Clinical variants are classic PKM, disseminated superficial actinic porokeratosis, punctate porokeratosis, porokeratosis palmaris et plantaris disseminate, and linear porokeratosis.[1] PKM is the most characteristic and distinctive variant of the five described forms of porokeratosis. The classical form of PKM consists of a single plaque or a small number of plaques of variable size which most often affects the limbs, particularly the hands and feet, the neck, and shoulders, rarely oral mucosa and cornea.[2]

Porokeratosis may be associatiated with diabetes mellitus, human immunodeficiency virus infection,[3] liver disease, renal transplant, and hematologic or solid organ malignancy.

Histopathology of porokeratosis shows hyperkeratotic lesion with cornoid lamella which represents visibly raised margin of the lesion and is a parakeratotic column overlying a small vertical zone of dyskeratotic and vacuolated cells within the epidermis along with focal loss of granular cell layer; mild lymphocytic infiltrate may be seen. The atypical keratinocytes show abnormal differentiation, however, they do not show an increased rate of proliferation.[4]

Our case showed annular papules, annular plaques with central clearin, g and raised peripheral edge over the nose and cornoid lamella on histopathological examination, which confirmed diagnosis plaque type variant of classical PKM.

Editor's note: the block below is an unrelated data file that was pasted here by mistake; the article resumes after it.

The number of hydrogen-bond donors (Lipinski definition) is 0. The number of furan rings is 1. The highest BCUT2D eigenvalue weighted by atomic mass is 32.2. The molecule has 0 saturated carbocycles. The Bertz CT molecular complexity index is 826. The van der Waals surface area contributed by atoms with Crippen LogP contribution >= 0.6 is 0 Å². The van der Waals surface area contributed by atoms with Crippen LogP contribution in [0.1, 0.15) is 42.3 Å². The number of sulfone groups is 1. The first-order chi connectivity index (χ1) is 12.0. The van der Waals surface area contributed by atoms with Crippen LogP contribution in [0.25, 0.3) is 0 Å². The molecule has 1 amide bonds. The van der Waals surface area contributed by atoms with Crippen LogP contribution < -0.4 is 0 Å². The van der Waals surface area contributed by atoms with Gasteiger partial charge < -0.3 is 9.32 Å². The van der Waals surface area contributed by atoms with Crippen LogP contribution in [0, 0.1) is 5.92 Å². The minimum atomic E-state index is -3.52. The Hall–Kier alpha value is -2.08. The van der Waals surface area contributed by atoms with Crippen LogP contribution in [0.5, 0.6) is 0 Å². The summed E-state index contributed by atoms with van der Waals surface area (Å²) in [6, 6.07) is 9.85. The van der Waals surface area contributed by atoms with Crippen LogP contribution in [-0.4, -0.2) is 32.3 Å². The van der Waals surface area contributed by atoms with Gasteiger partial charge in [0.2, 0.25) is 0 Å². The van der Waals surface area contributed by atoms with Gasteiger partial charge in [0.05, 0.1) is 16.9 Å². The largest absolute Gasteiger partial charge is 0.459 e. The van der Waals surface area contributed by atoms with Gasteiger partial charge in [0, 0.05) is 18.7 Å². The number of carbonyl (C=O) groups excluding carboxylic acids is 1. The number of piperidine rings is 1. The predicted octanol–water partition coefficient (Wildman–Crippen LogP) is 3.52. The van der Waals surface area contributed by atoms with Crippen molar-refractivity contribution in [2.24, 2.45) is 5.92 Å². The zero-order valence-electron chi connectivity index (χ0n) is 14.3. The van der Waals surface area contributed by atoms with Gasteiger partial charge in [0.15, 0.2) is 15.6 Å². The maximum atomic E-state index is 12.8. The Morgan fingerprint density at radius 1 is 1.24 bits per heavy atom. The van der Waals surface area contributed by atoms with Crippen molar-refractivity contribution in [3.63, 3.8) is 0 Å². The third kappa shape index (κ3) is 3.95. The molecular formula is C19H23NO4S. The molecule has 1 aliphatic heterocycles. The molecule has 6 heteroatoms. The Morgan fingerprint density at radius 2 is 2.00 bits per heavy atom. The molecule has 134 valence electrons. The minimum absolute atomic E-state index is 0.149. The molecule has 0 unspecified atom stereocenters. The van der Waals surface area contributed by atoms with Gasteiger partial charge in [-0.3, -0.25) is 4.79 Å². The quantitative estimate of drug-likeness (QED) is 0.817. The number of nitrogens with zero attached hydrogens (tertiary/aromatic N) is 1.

The management of porokeratosis is individualized. Sun protection, emollients, and observation for signs of malignant degeneration are mandatory. It has been treated with topical 5-fluorouracil, CO2 laser vaporization, cryotherapy, topical retinoids, imiquimod, shave excision, curettage, linear excision, and photodynamic therapy.

A classical form of porokeratosis over the nose is an uncommon condition. Usually patients never seek advice because lesions may remain asymptomatic. Histopathological examination is required for diagnosis and early identification of neoplastic changes. Hence, we report a male patient with PKM over the nose, which is a rare entity. Only two cases have been reported so far.[5]

Declaration of patient consent

The authors certify that they have obtained all appropriate patient consent forms. In the form the patient(s) has/have given his/her/their consent for his/her/their images and other clinical information to be reported in the journal. The patients understand that their names and initials will not be published and due efforts will be made to conceal their identity, but anonymity cannot be guaranteed.

Financial support and sponsorship

Nil.

Conflicts of interest

There are no conflicts of interest.



 
  References Top

1.
Biswas A. Cornoid lamellation revisited: apropos of porokeratosis with emphasis on unusual clinicopathological variants. Am J Dermatopathol. 2015 37:145-55.  Back to cited text no. 1
    
2.
Bacharach-Buhles M, Weindorf N, Altmeyer P. Porokeratosis Mibelli gigantea. Hautarzt 1990;41:633-5.  Back to cited text no. 2
    
3.
Rodriguez EA, Jakubowicz S, Chinchilla DA, Carril A, Viglioglia PA. Porokeratosis of Mibelli and HIV-infection. Int J Dermatol 1996;35:402-4.  Back to cited text no. 3
    
4.
Jurecka W, Neumann RA, Knobler RM. Porokeratoses: Immunohistochemical, light and electron microscopic evaluation. J Am Acad Dermatol 1991;24:96-101.  Back to cited text no. 4
    
5.
Chaudhary RG, Bilimore F, Katare SK. Large annular plaque with central atrophy over nose. Indian J Dermatol Venerol Leperol 2009;75:552.  Back to cited text no. 5
    


    Figures

  [Figure 1], [Figure 2], [Figure 3]